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      Learning to Get Out of the Way
      In every one of the higher religions there is a strain of infinite optimism on the one hand,and on the other,of a profound pessimism.In the depths of our being,they all teach,there is an inner high–but an inner Light which our egotism keeps,for most of the time,in a state of more of less eclipse.If,however,it so desires,the ego can get out of the way,so to speak,can dis–eclipse the Light and become identified wiht its divine source.Hence the unlimited optimmism of the traditional religions.There pessinism springs from the observed fact that,though all are called,few are chosen–for the sufficient reason that few choose to be chosen.
      To me,this older conception of man’s nature and destiny seems more realistic,more nearly in accord with the given facts,than any form of modern utopianism.
      In the Lord’s Prayer we are taught to ask for the blessing which consists in not being led into temptation.The reason is only too obvious.Whe temptations are very great or unduly prolonged,most persons succumb on them.To devise a perfect social order is probably beyond our powers,but I believe that it is perfectly possible for us to reduce the number of dangerous temptations to a level far below that which is tolerated at the present time.
      A society so arranged that there shall be a minimum of dangerous temptations–this is the end towards which,as a citizen,I have to strive.In my efforts to that end,I can make use of a great variety of means.Do good ends justify the use of intrinsically bad means?On the level of theory,the point can be argued indefinitely.In practice,meanwhile,I find that the means employed invariably determine the nature of the end achieved.Indeed,as Mahatma Gandhi was never tired of insisting,the means are the end in its preliminary stages.Men have put forth enoumous efforts to make their world a better place to live in;but except in regard to gadgets,plumbing and hygiene,their sussess has been pathetically small.”hell,”as the proverb has it,”is paved with good intentions.”And so long as we go on trying to realize our ideals by bad or merely inappropriate means,our good intentions will come to the same bad ends.In this consists the tragedy and the irony of history.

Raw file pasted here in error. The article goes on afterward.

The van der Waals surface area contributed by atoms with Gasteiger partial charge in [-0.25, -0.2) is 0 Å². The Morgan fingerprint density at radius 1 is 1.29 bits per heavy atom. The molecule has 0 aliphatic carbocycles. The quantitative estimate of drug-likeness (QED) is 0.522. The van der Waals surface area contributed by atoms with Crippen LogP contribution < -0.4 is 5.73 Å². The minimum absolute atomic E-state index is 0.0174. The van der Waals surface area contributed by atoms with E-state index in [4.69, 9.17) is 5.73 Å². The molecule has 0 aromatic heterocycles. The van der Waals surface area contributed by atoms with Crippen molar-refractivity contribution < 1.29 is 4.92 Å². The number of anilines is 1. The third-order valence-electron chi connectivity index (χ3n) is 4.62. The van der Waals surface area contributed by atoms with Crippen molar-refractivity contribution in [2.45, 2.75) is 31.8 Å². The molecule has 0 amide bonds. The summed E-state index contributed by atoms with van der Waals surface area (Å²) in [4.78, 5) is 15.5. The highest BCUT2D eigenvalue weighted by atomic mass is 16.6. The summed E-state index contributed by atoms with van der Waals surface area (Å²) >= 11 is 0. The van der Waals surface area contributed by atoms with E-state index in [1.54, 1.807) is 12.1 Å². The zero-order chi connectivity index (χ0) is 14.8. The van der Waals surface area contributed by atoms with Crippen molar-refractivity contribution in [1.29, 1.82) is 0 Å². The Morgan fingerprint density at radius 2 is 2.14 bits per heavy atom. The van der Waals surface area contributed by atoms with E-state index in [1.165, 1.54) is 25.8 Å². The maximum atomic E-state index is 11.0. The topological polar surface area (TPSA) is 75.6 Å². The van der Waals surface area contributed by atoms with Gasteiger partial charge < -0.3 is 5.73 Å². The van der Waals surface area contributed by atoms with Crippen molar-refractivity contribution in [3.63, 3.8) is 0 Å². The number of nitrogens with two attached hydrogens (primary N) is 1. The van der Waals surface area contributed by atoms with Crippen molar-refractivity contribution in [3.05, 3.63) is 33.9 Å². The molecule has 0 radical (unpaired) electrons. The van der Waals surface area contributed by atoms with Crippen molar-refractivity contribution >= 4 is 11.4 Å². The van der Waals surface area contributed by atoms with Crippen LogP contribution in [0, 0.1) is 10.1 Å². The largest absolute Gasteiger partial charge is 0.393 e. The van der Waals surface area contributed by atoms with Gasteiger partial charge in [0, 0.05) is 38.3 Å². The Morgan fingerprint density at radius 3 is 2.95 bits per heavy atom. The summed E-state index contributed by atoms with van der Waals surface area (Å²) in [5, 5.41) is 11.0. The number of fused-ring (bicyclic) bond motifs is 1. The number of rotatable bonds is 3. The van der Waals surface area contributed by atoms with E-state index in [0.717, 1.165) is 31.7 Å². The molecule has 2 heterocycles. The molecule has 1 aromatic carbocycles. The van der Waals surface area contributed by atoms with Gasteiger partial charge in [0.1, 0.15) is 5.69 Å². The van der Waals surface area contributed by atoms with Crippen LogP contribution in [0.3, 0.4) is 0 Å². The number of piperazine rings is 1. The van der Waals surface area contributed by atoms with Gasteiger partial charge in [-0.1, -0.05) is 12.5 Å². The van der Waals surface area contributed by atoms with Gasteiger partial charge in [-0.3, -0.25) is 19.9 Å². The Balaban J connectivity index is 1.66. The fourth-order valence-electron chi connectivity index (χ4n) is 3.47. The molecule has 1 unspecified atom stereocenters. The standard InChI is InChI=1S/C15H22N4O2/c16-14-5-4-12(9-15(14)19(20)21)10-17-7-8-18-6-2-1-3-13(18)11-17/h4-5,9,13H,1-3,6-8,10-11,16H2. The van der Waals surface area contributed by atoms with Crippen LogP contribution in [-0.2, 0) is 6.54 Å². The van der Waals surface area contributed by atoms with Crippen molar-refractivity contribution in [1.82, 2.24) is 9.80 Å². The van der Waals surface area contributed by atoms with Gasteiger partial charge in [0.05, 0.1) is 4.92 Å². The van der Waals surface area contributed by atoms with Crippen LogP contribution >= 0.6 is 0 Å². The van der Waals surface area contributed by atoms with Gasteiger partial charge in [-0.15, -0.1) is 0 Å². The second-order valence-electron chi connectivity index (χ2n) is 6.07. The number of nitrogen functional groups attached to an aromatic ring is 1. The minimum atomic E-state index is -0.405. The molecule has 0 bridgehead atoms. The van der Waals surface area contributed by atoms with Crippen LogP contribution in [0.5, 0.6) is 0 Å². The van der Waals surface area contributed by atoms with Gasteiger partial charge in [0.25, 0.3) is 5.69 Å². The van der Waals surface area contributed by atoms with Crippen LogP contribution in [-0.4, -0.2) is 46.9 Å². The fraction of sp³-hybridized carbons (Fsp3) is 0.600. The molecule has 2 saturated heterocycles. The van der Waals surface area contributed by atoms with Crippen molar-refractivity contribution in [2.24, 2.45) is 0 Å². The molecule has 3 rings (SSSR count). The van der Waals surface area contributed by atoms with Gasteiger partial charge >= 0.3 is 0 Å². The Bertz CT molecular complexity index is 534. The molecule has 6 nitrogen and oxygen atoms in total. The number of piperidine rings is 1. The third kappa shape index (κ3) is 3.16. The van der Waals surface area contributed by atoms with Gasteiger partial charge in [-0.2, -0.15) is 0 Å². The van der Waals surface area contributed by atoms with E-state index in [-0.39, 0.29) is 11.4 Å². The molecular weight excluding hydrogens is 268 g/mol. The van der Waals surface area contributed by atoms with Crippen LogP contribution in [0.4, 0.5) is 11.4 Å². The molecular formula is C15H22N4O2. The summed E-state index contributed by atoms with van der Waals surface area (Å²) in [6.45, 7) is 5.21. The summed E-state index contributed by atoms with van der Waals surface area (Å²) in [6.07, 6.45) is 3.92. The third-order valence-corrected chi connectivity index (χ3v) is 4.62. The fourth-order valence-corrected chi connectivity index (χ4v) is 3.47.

Can I,as an individual,do anything to make future history a little less tragic and less ironic than history past and present?I believe I can.As a citizen,I can use all my intelligence and all my good will to develop political means that shall be of the same kind and quality as the ideal ends which I am trying to achieve.And as a person,as a psychophysical roganism,I can learn how to get out of the way,so that the divine source of my life and consciousness can come out of eclipse and shine through me.
      Growth That Starts From Thinking
      It seems to me a very difficult thing to put into words the beliefs we hold and what they make you do in your life. I think I was fortunate because I grew up in a family where there was a very deep religious feeling. I don’t think it was spoken of a great deal. It was more or less taken for granted that everybody held certain beliefs and needed certain reinforcements of their own strength and that that came through your belief in God and your knowledge of prayer.
      But as I grew older I questioned a great many of the things that I knew very well my grandmother who had brought me up had taken for granted. And I think I might have been a quite difficult person to live with if it hadn’t been for the fact that my husband once said it didn’t do you any harm to learn those things, so why not let your children learn them? When they grow up they’ll think things out for themselves.
      And that gave me a feeling that perhaps that’s what we all must do—think out for ourselves what we could believe and how we could live by it. And so I came to the conclusion that you had to use this life to develop the very best that you could develop.